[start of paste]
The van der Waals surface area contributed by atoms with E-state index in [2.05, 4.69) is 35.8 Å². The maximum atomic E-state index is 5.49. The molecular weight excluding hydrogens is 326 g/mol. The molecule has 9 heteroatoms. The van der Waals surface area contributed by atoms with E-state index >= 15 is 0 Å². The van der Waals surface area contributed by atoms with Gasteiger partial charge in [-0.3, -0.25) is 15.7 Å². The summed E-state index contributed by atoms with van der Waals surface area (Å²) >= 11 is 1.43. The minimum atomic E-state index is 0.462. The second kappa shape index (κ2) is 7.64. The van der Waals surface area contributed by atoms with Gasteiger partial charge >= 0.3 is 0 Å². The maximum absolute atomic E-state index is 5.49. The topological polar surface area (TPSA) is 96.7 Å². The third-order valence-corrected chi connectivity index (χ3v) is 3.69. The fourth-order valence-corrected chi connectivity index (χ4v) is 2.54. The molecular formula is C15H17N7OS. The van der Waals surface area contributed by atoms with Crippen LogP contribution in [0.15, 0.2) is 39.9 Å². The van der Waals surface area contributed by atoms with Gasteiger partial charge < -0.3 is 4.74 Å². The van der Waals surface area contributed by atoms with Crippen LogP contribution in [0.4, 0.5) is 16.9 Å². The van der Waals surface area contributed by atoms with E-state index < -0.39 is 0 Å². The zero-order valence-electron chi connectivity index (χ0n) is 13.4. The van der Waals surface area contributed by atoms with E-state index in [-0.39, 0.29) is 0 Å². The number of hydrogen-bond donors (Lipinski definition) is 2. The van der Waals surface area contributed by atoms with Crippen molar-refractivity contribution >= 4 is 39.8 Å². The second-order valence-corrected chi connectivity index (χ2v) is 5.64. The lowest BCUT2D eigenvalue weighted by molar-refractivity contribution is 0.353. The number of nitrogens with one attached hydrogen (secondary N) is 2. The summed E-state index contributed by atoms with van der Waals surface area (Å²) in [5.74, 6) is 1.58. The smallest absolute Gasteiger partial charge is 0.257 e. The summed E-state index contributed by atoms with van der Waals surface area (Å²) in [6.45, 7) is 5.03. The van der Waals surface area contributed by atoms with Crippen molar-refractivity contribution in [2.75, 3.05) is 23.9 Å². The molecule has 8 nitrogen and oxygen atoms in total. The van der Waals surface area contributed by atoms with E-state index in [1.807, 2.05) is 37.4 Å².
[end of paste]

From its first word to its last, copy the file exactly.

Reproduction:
The van der Waals surface area contributed by atoms with E-state index in [2.05, 4.69) is 35.8 Å². The maximum atomic E-state index is 5.49. The molecular weight excluding hydrogens is 326 g/mol. The molecule has 9 heteroatoms. The van der Waals surface area contributed by atoms with E-state index >= 15 is 0 Å². The van der Waals surface area contributed by atoms with Gasteiger partial charge in [-0.3, -0.25) is 15.7 Å². The summed E-state index contributed by atoms with van der Waals surface area (Å²) >= 11 is 1.43. The minimum atomic E-state index is 0.462. The second kappa shape index (κ2) is 7.64. The van der Waals surface area contributed by atoms with Gasteiger partial charge >= 0.3 is 0 Å². The maximum absolute atomic E-state index is 5.49. The topological polar surface area (TPSA) is 96.7 Å². The third-order valence-corrected chi connectivity index (χ3v) is 3.69. The fourth-order valence-corrected chi connectivity index (χ4v) is 2.54. The molecular formula is C15H17N7OS. The van der Waals surface area contributed by atoms with Crippen LogP contribution in [0.15, 0.2) is 39.9 Å². The van der Waals surface area contributed by atoms with Gasteiger partial charge < -0.3 is 4.74 Å². The van der Waals surface area contributed by atoms with Crippen LogP contribution in [0.4, 0.5) is 16.9 Å². The van der Waals surface area contributed by atoms with E-state index < -0.39 is 0 Å². The zero-order valence-electron chi connectivity index (χ0n) is 13.4. The van der Waals surface area contributed by atoms with E-state index in [-0.39, 0.29) is 0 Å². The number of hydrogen-bond donors (Lipinski definition) is 2. The van der Waals surface area contributed by atoms with Crippen molar-refractivity contribution >= 4 is 39.8 Å². The second-order valence-corrected chi connectivity index (χ2v) is 5.64. The lowest BCUT2D eigenvalue weighted by molar-refractivity contribution is 0.353. The number of nitrogens with one attached hydrogen (secondary N) is 2. The summed E-state index contributed by atoms with van der Waals surface area (Å²) in [5.74, 6) is 1.58. The smallest absolute Gasteiger partial charge is 0.257 e. The summed E-state index contributed by atoms with van der Waals surface area (Å²) in [6.45, 7) is 5.03. The van der Waals surface area contributed by atoms with Crippen molar-refractivity contribution in [2.75, 3.05) is 23.9 Å². The molecule has 8 nitrogen and oxygen atoms in total. The van der Waals surface area contributed by atoms with E-state index in [1.807, 2.05) is 37.4 Å².